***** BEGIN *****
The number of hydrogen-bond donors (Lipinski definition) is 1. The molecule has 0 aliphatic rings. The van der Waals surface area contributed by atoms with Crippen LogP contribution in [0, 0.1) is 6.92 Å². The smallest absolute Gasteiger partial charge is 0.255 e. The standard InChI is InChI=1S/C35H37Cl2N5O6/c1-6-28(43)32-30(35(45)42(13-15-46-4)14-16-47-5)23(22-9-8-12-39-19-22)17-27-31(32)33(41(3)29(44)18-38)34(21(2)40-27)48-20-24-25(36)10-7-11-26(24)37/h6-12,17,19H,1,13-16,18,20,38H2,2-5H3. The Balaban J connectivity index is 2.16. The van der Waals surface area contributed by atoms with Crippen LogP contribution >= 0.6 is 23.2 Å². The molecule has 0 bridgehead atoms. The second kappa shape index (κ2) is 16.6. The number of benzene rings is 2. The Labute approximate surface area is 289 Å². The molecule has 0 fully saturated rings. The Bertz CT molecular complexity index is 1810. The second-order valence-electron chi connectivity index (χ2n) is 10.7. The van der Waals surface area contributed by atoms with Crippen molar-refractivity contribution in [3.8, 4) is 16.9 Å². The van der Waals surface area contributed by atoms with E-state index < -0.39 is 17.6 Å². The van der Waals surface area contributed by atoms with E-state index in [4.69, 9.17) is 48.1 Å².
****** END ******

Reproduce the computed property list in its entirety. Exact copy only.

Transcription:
The number of hydrogen-bond donors (Lipinski definition) is 1. The molecule has 0 aliphatic rings. The van der Waals surface area contributed by atoms with Crippen LogP contribution in [0, 0.1) is 6.92 Å². The smallest absolute Gasteiger partial charge is 0.255 e. The standard InChI is InChI=1S/C35H37Cl2N5O6/c1-6-28(43)32-30(35(45)42(13-15-46-4)14-16-47-5)23(22-9-8-12-39-19-22)17-27-31(32)33(41(3)29(44)18-38)34(21(2)40-27)48-20-24-25(36)10-7-11-26(24)37/h6-12,17,19H,1,13-16,18,20,38H2,2-5H3. The Balaban J connectivity index is 2.16. The van der Waals surface area contributed by atoms with Crippen LogP contribution >= 0.6 is 23.2 Å². The molecule has 0 bridgehead atoms. The second kappa shape index (κ2) is 16.6. The number of benzene rings is 2. The Labute approximate surface area is 289 Å². The molecule has 0 fully saturated rings. The Bertz CT molecular complexity index is 1810. The second-order valence-electron chi connectivity index (χ2n) is 10.7. The van der Waals surface area contributed by atoms with Crippen molar-refractivity contribution in [3.8, 4) is 16.9 Å². The van der Waals surface area contributed by atoms with E-state index < -0.39 is 17.6 Å². The van der Waals surface area contributed by atoms with E-state index in [4.69, 9.17) is 48.1 Å².